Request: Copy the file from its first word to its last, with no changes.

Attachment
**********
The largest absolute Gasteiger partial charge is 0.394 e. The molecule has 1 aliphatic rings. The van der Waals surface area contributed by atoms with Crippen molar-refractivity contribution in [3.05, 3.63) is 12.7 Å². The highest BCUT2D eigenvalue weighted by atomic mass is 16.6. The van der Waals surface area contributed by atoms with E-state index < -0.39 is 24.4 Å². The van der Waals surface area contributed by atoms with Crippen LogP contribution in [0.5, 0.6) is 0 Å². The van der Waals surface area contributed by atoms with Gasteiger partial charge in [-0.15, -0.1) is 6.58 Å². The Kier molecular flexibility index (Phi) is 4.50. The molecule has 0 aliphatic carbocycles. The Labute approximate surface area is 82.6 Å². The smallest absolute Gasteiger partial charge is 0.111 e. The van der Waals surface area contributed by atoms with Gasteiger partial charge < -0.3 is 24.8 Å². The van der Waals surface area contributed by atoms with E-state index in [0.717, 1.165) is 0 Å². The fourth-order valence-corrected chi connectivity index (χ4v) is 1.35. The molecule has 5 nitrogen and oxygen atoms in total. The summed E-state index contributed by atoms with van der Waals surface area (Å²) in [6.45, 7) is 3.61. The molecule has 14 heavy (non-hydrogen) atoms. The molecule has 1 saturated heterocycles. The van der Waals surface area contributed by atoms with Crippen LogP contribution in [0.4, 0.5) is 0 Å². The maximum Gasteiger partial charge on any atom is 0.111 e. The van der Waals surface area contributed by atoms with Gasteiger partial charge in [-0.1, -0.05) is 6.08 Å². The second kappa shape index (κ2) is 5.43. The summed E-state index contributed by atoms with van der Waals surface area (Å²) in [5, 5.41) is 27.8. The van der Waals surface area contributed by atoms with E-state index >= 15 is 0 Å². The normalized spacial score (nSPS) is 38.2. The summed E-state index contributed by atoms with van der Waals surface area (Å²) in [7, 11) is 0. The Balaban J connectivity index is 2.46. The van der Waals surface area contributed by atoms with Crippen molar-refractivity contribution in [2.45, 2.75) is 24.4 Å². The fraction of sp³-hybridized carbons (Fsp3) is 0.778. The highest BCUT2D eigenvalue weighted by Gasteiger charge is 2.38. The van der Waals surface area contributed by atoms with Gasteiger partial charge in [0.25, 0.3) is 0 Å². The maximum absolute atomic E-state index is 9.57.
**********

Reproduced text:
The largest absolute Gasteiger partial charge is 0.394 e. The molecule has 1 aliphatic rings. The van der Waals surface area contributed by atoms with Crippen molar-refractivity contribution in [3.05, 3.63) is 12.7 Å². The highest BCUT2D eigenvalue weighted by atomic mass is 16.6. The van der Waals surface area contributed by atoms with E-state index < -0.39 is 24.4 Å². The van der Waals surface area contributed by atoms with Crippen LogP contribution in [0.5, 0.6) is 0 Å². The van der Waals surface area contributed by atoms with Gasteiger partial charge in [-0.15, -0.1) is 6.58 Å². The Kier molecular flexibility index (Phi) is 4.50. The molecule has 0 aliphatic carbocycles. The Labute approximate surface area is 82.6 Å². The smallest absolute Gasteiger partial charge is 0.111 e. The van der Waals surface area contributed by atoms with Gasteiger partial charge < -0.3 is 24.8 Å². The van der Waals surface area contributed by atoms with E-state index in [0.717, 1.165) is 0 Å². The fourth-order valence-corrected chi connectivity index (χ4v) is 1.35. The molecule has 5 nitrogen and oxygen atoms in total. The summed E-state index contributed by atoms with van der Waals surface area (Å²) in [6.45, 7) is 3.61. The molecule has 14 heavy (non-hydrogen) atoms. The molecule has 1 saturated heterocycles. The van der Waals surface area contributed by atoms with Crippen LogP contribution in [0.4, 0.5) is 0 Å². The maximum Gasteiger partial charge on any atom is 0.111 e. The van der Waals surface area contributed by atoms with Gasteiger partial charge in [-0.1, -0.05) is 6.08 Å². The second kappa shape index (κ2) is 5.43. The summed E-state index contributed by atoms with van der Waals surface area (Å²) in [5, 5.41) is 27.8. The van der Waals surface area contributed by atoms with E-state index >= 15 is 0 Å². The normalized spacial score (nSPS) is 38.2. The summed E-state index contributed by atoms with van der Waals surface area (Å²) in [7, 11) is 0. The Balaban J connectivity index is 2.46. The van der Waals surface area contributed by atoms with Crippen molar-refractivity contribution in [2.45, 2.75) is 24.4 Å². The fraction of sp³-hybridized carbons (Fsp3) is 0.778. The highest BCUT2D eigenvalue weighted by Gasteiger charge is 2.38. The van der Waals surface area contributed by atoms with Gasteiger partial charge in [0.25, 0.3) is 0 Å². The maximum absolute atomic E-state index is 9.57.